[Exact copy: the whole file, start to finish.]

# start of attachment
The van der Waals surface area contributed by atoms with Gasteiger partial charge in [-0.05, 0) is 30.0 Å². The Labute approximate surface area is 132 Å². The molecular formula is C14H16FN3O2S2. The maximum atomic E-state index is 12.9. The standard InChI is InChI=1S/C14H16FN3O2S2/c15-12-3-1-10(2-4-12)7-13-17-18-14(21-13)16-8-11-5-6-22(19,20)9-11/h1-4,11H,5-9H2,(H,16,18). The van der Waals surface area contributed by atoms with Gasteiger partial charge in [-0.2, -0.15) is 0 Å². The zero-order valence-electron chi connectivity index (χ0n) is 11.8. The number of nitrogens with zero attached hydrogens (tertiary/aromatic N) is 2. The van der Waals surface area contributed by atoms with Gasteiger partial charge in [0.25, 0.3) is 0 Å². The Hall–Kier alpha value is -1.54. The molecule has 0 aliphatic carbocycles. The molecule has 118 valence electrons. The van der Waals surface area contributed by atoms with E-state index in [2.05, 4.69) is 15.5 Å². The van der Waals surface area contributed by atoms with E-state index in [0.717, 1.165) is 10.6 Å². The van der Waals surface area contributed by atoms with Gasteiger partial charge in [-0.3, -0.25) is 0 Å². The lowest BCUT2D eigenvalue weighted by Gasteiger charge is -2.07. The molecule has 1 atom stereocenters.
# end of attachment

The van der Waals surface area contributed by atoms with Gasteiger partial charge in [-0.05, 0) is 30.0 Å². The Labute approximate surface area is 132 Å². The molecular formula is C14H16FN3O2S2. The maximum atomic E-state index is 12.9. The standard InChI is InChI=1S/C14H16FN3O2S2/c15-12-3-1-10(2-4-12)7-13-17-18-14(21-13)16-8-11-5-6-22(19,20)9-11/h1-4,11H,5-9H2,(H,16,18). The van der Waals surface area contributed by atoms with Gasteiger partial charge in [-0.2, -0.15) is 0 Å². The zero-order valence-electron chi connectivity index (χ0n) is 11.8. The number of nitrogens with zero attached hydrogens (tertiary/aromatic N) is 2. The van der Waals surface area contributed by atoms with Gasteiger partial charge in [0.25, 0.3) is 0 Å². The Hall–Kier alpha value is -1.54. The molecule has 0 aliphatic carbocycles. The molecule has 118 valence electrons. The van der Waals surface area contributed by atoms with E-state index in [2.05, 4.69) is 15.5 Å². The van der Waals surface area contributed by atoms with E-state index in [0.717, 1.165) is 10.6 Å². The van der Waals surface area contributed by atoms with Gasteiger partial charge in [-0.3, -0.25) is 0 Å². The lowest BCUT2D eigenvalue weighted by Gasteiger charge is -2.07. The molecule has 1 atom stereocenters.